The American kestrel (Falco sparverius) was perched on top of a lighting fixture with a sharp eye on the surrounding area, oblivious to the danger descending upon it. The area was ideal for hunting, with lots of wide open, flat terrain and a perch for spotting prey. The trouble was, the small falcon was not used to competing for airspace with cargo planes.
As a military craft came in, the bird remained on the light post with its eyes on its hunting grounds until the last possible moment when the roar of the jet became too much to ignore.
“It probably unnerved the bird,” said TWS member Bradley Blackwell, research wildlife biologist with the U.S. Wildlife Service’s Ohio Field Station and lead author of a study published recently in The Journal of Wildlife Management.
“The bird flew up toward the aircraft and immediately banked and flew down to the grass,” Blackwell said.
Blackwell said many studies that had been done up to that point looked at the habitat around the runways, including solar panels, while others looked at how factors like aircraft lighting might affect bird strikes at airports. One study even found that airport radars could only spot 15 percent of birds around airports.
He and his colleagues wanted to get a better understanding of how birds were responding to the airplanes at airports in an effort to avoid future collisions. Bird strikes are dangerous both for the birds, which are often killed, and for the planes, which can be damaged or even crash, Blackwell said.
“Basically, we want to be able to inform management on the ground to avoid aircraft strikes,” Blackwell said.
Civilian planes in the United States struck birds more than 40 times a day on average in 2018 alone, according to data from the Federal Aviation Administration. One of the best-known cases of bird strikes causing an impromptu landing forced a plane to land shortly after takeoff after striking a flock of geese — an event illustrated in the Hollywood movie Sully.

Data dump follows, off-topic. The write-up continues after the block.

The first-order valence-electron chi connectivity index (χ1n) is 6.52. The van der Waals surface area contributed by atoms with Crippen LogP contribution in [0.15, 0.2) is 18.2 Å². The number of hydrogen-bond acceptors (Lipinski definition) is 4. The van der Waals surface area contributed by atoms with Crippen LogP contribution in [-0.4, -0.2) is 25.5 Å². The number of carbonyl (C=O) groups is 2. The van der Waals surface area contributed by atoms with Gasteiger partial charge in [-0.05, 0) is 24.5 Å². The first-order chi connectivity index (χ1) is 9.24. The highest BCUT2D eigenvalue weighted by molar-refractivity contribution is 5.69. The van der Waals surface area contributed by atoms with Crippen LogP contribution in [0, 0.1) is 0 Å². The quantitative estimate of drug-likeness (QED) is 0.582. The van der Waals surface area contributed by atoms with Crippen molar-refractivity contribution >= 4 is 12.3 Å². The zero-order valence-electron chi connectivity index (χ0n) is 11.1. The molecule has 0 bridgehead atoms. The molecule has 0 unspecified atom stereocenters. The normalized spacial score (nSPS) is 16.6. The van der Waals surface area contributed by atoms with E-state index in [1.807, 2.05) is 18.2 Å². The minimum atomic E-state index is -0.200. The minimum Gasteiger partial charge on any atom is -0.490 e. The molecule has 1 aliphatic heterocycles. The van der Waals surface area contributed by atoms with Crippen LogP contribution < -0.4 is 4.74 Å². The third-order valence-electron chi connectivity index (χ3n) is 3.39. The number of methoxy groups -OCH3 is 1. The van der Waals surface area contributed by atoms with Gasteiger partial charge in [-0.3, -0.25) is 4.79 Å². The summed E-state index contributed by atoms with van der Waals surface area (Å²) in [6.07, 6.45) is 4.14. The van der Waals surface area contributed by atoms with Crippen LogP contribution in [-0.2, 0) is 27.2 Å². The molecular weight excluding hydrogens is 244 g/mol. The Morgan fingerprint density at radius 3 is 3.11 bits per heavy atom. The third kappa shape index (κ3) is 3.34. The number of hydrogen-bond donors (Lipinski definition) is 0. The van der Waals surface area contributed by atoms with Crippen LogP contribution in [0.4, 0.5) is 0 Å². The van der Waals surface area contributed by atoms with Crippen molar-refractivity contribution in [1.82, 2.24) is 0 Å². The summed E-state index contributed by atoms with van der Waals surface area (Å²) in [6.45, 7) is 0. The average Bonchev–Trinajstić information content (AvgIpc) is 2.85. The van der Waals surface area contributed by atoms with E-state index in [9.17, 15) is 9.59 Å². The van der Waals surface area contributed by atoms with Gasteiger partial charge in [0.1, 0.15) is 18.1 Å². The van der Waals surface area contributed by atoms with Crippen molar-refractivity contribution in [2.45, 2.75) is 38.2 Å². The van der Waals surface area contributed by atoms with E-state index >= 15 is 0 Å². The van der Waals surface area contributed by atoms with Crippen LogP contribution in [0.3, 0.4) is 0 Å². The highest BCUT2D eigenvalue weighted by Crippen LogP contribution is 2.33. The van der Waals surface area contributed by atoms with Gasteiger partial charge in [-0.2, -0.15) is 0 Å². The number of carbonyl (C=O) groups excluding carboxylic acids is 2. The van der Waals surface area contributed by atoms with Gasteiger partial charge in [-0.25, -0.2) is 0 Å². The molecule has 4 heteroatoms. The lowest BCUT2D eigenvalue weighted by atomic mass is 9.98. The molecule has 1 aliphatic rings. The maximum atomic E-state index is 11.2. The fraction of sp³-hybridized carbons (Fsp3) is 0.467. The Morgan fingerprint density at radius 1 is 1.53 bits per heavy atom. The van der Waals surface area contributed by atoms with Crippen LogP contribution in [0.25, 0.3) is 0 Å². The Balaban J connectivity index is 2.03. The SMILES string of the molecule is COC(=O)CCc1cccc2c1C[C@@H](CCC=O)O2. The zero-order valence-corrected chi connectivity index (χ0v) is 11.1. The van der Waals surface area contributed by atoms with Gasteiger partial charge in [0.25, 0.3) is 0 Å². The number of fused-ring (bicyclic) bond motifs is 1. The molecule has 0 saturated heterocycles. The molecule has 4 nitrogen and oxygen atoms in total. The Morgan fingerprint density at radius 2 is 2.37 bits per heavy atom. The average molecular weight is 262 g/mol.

Unlike that incident, many result in fatalities. A tally by the aviation risk consulting company Avisure shows that since 1912, at least 500 people around the world have been killed due to wildlife strikes with aircraft, and at least 600 aircraft have been destroyed.
To conduct their study, Blackwell and his colleagues positioned their research vehicle in different locations around airport and observed the way birds responded to aircraft, specifically the distance between the bird and aircraft when the animal took flight. They also estimated the likelihood of response of 16 different species during 208 aircraft-bird interactions at Burke Lakefront Airport in Cleveland.
They only actually witnessed one bird, a killdeer (Charadrius vociferous), get struck by a plane because it waited too long to escape. As the plane came in, it collided with the bottom of the wing.
“You’re seeing these instances that just blow your mind, that this animal waited so long to respond,” he said.
But they also made other key observations. They found that birds in general were at least twice as likely to try to escape when a jet was approaching compared to a propeller-driven plane.
Having more eyes on the skies tended to help as well, as larger flock sizes tended to improve the response time of birds.
Smaller birds were also less likely to initiate escape than larger species. The mourning dove (Zenaida macroura), for example, was twice as likely as other birds to initiate escape. Kestrels, often intent on watching for prey, didn’t react much at all. Moving fixtures birds used as perches away from landing areas could help protect large birds, Blackwell said, but the response of smaller birds shows that airports need to pay attention to them, too.
Other factors may also be at play with regard to bird strikes, such as the relative age of the birds. Another recent study in the Journal of Wildlife Management tracked airport encounters with bald eagles (Haliaeetus leucocephalus), which seem to be attracted to airports around the Chesapeake Bay. Those researchers found that birds were most often found around airports in April — when reports of eagle strikes are highest in the region — during the first year of the birds’ lives. As the birds’ population increases, they found, these strikes are likely to increase.
|Joshua Rapp Learn is a science writer at The Wildlife Society. Contact him at firstname.lastname@example.org with any questions or comments about his article.
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